Bullet to Beijing (TVM) (1995)
“A stolen biological weapon begins a high-stakes game of kill or be killed!”
Director: George Mihalka
Cast: Anatoly Kulbitsky, Shaughan Seymour, Michael Caine
Synopsis: A retired British spy is called back into service by his government to help prevent North Korea from getting its hands on a deadly virus called “The Red Death.”
Bullet to Beijing, the movie that brought Harry Palmer out of retirement, is also the movie that drove actor Michael Caine (briefly) into retirement, so unpalatable was the filming experience. There was precious little return for his suffering, either; this film, although inoffensive, hardly deserves to be associated with the Harry Palmer films of the 1960s. Bullet to Beijing isn’t a particularly bad film, it’s just has no ambition about it, no obvious desire to do anything other than tell an old-fashioned spy story in the most efficient, cost effective way that it can.
It’s the mid-1990s, and Harry Palmer (Caine — Zulu, The Dark Knight) is an ageing British agent whose time has passed. In fact, at the movie’s start, British Intelligence no longer considers Harry to be of any use to them, and unceremoniously retire him. He isn’t out of work for long, though. He receives a job offer from Alex (Michael Gambon), a shady Russian fat cat who wants him to retrieve a deadly biological virus called Alorex. With the help of Alex’s faithful sidekicks Nikolai (Jason Connery) and Natasha (Connery’s soon-to-be wife, Mia Sara), Palmer learns that the virus, known as The Red Death, is being transported in two harmless component parts aboard the titular ‘Bullet’ train to Beijing. Once aboard the Bullet, they run into Gradsky (Lev Prygunov), a former KGB General, and Craig Warner (Michael Sarrazin), an ex-CIA Agent. Gradsky is transporting a crate to the North Korean embassy, but when he finds Palmer and Nikolai snooping around the crate he has them thrown from the train.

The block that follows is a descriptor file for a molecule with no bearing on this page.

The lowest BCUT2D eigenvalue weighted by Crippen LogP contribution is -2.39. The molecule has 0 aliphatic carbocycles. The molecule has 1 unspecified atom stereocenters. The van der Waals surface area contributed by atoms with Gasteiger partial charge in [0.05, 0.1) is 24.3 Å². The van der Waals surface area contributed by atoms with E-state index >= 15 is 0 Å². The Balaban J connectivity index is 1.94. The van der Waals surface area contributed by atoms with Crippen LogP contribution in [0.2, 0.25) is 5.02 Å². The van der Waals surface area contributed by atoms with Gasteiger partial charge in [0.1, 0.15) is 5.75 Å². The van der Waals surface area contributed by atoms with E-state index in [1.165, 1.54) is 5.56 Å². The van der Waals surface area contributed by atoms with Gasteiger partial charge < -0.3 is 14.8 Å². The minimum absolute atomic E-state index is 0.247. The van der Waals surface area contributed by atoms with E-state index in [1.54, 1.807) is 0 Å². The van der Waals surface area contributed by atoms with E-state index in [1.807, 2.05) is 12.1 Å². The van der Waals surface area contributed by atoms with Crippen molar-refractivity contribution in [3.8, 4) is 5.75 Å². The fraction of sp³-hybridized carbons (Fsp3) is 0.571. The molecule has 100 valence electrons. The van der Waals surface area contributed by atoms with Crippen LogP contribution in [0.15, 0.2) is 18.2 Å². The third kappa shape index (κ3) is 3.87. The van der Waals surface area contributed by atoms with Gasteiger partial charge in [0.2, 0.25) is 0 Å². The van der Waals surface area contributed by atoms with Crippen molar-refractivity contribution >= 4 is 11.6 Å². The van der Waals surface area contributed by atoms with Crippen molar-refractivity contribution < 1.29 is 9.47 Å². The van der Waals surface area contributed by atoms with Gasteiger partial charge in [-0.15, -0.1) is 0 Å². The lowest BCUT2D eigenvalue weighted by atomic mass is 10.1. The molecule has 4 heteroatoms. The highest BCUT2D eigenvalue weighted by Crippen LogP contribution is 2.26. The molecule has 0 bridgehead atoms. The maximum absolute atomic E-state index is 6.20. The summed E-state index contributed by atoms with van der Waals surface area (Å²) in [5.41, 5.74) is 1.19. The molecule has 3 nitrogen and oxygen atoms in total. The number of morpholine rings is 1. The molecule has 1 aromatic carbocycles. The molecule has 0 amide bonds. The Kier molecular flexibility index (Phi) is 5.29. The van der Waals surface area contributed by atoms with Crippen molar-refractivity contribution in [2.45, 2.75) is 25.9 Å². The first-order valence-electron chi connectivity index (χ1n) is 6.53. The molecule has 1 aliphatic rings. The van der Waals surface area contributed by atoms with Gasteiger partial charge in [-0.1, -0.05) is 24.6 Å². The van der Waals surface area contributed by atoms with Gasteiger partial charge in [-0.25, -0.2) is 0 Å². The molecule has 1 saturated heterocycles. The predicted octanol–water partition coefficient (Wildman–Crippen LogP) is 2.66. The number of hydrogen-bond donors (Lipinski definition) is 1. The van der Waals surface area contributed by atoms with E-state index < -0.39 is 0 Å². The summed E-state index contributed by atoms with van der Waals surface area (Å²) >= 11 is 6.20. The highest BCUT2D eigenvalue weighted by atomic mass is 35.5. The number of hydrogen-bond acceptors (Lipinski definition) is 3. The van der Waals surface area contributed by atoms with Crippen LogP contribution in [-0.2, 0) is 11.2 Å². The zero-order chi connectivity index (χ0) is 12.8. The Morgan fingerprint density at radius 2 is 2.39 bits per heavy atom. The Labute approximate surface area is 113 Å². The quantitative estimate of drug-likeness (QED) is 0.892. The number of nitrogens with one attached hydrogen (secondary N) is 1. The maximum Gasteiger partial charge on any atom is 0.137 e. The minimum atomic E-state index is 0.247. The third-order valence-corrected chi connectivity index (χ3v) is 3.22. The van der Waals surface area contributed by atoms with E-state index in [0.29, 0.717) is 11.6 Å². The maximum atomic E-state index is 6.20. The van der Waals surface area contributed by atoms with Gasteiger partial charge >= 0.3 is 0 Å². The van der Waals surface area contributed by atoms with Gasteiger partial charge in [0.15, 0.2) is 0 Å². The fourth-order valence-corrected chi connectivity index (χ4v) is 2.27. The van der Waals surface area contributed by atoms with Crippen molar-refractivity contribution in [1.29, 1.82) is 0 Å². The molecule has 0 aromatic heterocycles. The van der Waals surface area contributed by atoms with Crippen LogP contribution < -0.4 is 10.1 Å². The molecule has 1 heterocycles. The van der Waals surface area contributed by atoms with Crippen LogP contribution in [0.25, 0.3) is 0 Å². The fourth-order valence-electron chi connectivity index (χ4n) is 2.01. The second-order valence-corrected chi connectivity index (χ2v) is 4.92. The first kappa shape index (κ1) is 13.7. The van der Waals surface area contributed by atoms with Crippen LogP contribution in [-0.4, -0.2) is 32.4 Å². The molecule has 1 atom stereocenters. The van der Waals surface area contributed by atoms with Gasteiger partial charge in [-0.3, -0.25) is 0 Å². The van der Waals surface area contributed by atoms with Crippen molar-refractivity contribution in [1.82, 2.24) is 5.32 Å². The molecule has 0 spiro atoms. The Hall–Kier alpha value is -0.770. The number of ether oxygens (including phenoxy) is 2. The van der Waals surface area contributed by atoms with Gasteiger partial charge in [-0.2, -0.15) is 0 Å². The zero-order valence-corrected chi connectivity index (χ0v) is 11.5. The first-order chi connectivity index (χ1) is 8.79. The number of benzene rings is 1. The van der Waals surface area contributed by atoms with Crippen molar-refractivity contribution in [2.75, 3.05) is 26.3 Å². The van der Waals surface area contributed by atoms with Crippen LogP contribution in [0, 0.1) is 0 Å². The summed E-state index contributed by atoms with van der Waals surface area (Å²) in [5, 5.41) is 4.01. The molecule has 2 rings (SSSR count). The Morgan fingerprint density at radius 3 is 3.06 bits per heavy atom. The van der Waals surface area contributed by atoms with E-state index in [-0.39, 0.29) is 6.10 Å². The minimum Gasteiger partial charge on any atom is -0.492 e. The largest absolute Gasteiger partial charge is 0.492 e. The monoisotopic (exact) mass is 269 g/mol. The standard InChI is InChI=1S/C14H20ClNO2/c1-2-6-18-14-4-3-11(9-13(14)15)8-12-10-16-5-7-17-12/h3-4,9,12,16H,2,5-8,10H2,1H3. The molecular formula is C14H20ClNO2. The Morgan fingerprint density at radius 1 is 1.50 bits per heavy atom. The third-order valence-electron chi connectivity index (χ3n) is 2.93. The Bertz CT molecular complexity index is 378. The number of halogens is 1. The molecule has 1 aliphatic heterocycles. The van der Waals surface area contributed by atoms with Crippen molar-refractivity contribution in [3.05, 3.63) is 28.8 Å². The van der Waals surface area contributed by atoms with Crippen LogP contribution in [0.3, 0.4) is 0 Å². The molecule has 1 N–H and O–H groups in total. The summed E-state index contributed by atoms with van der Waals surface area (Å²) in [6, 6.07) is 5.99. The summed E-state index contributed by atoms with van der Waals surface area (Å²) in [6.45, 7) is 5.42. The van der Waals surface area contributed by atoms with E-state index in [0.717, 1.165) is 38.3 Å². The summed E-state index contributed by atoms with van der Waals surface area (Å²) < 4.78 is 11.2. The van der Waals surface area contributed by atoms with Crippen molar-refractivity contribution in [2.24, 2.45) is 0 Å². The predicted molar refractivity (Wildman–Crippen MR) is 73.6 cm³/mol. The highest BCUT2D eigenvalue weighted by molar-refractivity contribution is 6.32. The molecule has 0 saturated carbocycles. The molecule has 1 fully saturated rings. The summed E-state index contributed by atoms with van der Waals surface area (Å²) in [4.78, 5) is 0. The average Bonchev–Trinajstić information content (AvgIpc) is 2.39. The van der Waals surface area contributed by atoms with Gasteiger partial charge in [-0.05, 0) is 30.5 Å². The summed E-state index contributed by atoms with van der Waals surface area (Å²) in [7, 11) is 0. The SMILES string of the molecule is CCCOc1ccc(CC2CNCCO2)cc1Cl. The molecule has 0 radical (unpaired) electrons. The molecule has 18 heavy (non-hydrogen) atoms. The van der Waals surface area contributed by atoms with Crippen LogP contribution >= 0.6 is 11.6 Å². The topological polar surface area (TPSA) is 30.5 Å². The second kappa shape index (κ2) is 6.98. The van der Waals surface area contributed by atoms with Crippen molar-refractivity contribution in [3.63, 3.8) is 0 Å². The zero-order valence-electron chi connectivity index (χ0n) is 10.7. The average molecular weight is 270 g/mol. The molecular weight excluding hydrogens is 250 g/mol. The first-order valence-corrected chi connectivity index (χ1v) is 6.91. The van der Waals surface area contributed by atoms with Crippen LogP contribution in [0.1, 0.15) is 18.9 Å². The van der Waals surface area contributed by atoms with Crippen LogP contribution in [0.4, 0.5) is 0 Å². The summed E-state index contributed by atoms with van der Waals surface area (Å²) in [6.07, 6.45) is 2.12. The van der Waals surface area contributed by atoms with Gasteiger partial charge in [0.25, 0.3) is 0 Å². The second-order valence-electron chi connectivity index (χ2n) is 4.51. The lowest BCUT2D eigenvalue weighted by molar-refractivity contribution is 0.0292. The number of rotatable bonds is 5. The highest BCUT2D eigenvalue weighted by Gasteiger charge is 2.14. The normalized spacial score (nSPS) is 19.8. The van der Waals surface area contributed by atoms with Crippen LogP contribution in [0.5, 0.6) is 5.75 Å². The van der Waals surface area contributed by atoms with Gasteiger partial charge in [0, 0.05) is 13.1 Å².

While Bullet to Beijing contains the kind of twists, turns and double crosses you’d expect from a spy movie, it attempts to deceive its audience by hiding a very simple plot within a deeply convoluted one. It boils down to a MacGuffin chase set — but only partially filmed — in foreign locales. The movie never really seems able to decide whether it’s presenting itself as a serious espionage drama or a comic one, and so becomes a curious hybrid, with Caine cracking small jokes at often inappropriate moments. It sort of makes his character more endearing while simultaneously giving the incorrect impression that he’s a little out of his depth — a consequence which doesn’t feel intentional. Nevertheless, while Bullet to Beijing can’t hold a light to the earlier Harry Palmer films, it does provide some modest entertainment, and is immeasurably enriched by the presence of dear old Michael Caine.
(Reviewed 23rd March 2014)